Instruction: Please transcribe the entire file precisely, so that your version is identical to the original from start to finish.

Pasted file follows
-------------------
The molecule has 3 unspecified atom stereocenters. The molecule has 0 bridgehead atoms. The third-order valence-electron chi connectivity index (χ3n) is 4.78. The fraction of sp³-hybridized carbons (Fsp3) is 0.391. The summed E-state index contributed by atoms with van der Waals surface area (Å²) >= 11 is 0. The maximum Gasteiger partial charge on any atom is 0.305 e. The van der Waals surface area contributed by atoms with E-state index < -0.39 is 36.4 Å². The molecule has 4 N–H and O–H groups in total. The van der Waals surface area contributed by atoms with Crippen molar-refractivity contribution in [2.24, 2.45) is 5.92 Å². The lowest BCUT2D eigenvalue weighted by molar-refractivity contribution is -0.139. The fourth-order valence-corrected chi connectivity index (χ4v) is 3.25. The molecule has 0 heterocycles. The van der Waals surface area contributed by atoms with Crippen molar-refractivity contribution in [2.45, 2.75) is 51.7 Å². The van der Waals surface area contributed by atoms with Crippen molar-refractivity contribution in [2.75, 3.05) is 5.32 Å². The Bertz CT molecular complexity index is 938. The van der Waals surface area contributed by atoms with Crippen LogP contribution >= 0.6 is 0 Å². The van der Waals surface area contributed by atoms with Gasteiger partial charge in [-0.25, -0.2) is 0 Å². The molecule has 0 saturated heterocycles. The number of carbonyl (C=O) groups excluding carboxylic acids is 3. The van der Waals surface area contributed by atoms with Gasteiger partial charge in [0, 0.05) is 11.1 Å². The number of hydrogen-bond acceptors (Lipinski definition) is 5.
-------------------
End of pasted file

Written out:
The molecule has 3 unspecified atom stereocenters. The molecule has 0 bridgehead atoms. The third-order valence-electron chi connectivity index (χ3n) is 4.78. The fraction of sp³-hybridized carbons (Fsp3) is 0.391. The summed E-state index contributed by atoms with van der Waals surface area (Å²) >= 11 is 0. The maximum Gasteiger partial charge on any atom is 0.305 e. The van der Waals surface area contributed by atoms with E-state index < -0.39 is 36.4 Å². The molecule has 4 N–H and O–H groups in total. The van der Waals surface area contributed by atoms with Crippen molar-refractivity contribution in [2.24, 2.45) is 5.92 Å². The lowest BCUT2D eigenvalue weighted by molar-refractivity contribution is -0.139. The fourth-order valence-corrected chi connectivity index (χ4v) is 3.25. The molecule has 0 heterocycles. The van der Waals surface area contributed by atoms with Crippen molar-refractivity contribution in [2.45, 2.75) is 51.7 Å². The van der Waals surface area contributed by atoms with Crippen molar-refractivity contribution in [2.75, 3.05) is 5.32 Å². The Bertz CT molecular complexity index is 938. The van der Waals surface area contributed by atoms with Crippen LogP contribution >= 0.6 is 0 Å². The van der Waals surface area contributed by atoms with Gasteiger partial charge in [-0.25, -0.2) is 0 Å². The molecule has 0 saturated heterocycles. The number of carbonyl (C=O) groups excluding carboxylic acids is 3. The van der Waals surface area contributed by atoms with Gasteiger partial charge in [0, 0.05) is 11.1 Å². The number of hydrogen-bond acceptors (Lipinski definition) is 5.